Vehicle design, and more specifically exterior design, is an art form. Like any art form it finds itself divided along the lines of the bad and the brilliant. While it is true that there will always be varying levels of quality for any product, any seeing spectator can observe that vehicle design as an art form has been going downhill en mass since the early 1970s. What this means for the consumer is that the options available when in search of an artfully designed vehicle are narrowed. What this means for the major auto manufacturers is that the competition, at least in the ways of superior visual aesthetics, is minimal.
This brings us the the theme of today’s post: Quality by quantity and specialization. If an automotive manufacturer designs and sells only a few cars then the design team will have more time and energy to craft a vehicle as a work of art, rather than as a product to be hurried along and mass produced. If a customization, optimization, or aftermarket outfit focus’s on crafting a riding experience in addition to a work of art, then the consumer can only benefit.
Take, for example, the new 2012 Venom GT. The Venom GT is a product of two niche automotive design houses. The first is the UK super sport manufacturer Lotus. The second is the US based after market optimization outfit Hennessey. Lotus is known as the maker of the beautiful Lotus and Exige models. Hennessey is known as the company that made the custom Viper that today stands as the only street legal vehicle to beat out the Bugatti Veyron fair and square in a speed test.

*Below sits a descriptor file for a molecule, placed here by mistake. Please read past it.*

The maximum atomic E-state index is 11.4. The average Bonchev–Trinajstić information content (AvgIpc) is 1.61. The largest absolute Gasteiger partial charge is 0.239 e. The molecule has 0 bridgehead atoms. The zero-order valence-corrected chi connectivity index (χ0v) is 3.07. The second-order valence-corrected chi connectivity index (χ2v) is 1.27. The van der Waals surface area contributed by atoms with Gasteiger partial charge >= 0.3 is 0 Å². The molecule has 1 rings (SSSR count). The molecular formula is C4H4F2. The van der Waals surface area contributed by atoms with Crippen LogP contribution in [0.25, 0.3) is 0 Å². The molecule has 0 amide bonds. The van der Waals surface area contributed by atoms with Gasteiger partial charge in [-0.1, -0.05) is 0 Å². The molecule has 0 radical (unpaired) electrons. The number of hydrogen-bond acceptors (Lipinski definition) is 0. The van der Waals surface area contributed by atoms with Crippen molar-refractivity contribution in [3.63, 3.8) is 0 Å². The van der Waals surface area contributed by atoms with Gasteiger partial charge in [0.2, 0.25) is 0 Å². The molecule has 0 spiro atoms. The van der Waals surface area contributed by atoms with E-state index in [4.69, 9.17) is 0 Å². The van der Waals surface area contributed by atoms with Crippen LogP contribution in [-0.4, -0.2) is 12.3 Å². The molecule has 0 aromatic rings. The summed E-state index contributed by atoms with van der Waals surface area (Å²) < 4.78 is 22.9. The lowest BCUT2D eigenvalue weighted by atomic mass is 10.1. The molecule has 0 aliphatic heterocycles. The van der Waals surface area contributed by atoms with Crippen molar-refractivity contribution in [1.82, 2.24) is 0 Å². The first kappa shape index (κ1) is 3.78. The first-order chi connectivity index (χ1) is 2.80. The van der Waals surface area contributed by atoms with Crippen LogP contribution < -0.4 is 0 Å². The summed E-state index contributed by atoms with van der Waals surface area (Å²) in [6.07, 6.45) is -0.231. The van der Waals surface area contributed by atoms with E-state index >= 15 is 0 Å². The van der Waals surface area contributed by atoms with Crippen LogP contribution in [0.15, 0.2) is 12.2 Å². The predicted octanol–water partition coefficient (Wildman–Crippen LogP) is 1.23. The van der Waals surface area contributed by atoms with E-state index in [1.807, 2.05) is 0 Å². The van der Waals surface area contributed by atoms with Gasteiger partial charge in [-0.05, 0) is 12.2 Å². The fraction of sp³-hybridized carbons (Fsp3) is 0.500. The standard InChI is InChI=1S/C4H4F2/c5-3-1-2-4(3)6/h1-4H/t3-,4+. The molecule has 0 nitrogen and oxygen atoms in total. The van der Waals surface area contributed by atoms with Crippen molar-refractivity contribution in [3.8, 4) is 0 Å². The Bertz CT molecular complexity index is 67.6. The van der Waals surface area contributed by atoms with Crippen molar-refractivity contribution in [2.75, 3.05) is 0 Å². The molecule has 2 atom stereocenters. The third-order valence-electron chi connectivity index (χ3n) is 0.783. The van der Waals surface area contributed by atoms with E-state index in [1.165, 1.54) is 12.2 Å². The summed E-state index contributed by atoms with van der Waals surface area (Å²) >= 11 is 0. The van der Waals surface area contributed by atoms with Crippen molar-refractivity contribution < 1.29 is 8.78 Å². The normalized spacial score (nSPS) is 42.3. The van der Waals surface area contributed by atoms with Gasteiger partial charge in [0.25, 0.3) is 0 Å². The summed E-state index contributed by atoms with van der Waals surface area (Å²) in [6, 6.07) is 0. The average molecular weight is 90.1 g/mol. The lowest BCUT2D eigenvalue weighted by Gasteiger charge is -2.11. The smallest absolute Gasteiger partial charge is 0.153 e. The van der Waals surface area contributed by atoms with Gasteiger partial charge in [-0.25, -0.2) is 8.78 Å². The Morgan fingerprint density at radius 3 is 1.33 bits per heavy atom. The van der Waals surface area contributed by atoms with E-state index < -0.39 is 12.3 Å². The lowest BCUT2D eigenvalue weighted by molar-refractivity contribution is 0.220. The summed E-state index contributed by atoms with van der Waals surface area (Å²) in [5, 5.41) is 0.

John Hennessey understandably derived some encouragement and inspiration from taking the Veyron down a peg. He says “One day I joked about putting the Venom 1000 Twin Turbo engine in the back of a Lotus Exige. Then I thought, let’s do a sketch and see what that might look like. When I saw the sketch I stopped laughing and really started to seriously think about this idea.”
He continues “I thought to myself, we can build this car with 1000+ hp and a weight well under 3000 lbs. A mid-engine design like the Ford GT will put the weight of the motor and transmission over the rear tires giving better traction. Design as much downforce as we will need to have a car that handles like a kart on the road or race track. At the same time also have a car with the best power to weight ratio possible giving unmatched acceleration. This is how the Venom GT concept was born.”
Not only is the niche of all niche racing vehicles one of the fastest cars on the planet, but it also stands out high among the finest looking performance cars on the planet today.
What is the take away? Great art is not produced en mass, nor is it produced by committee. It is crafted by individual artists.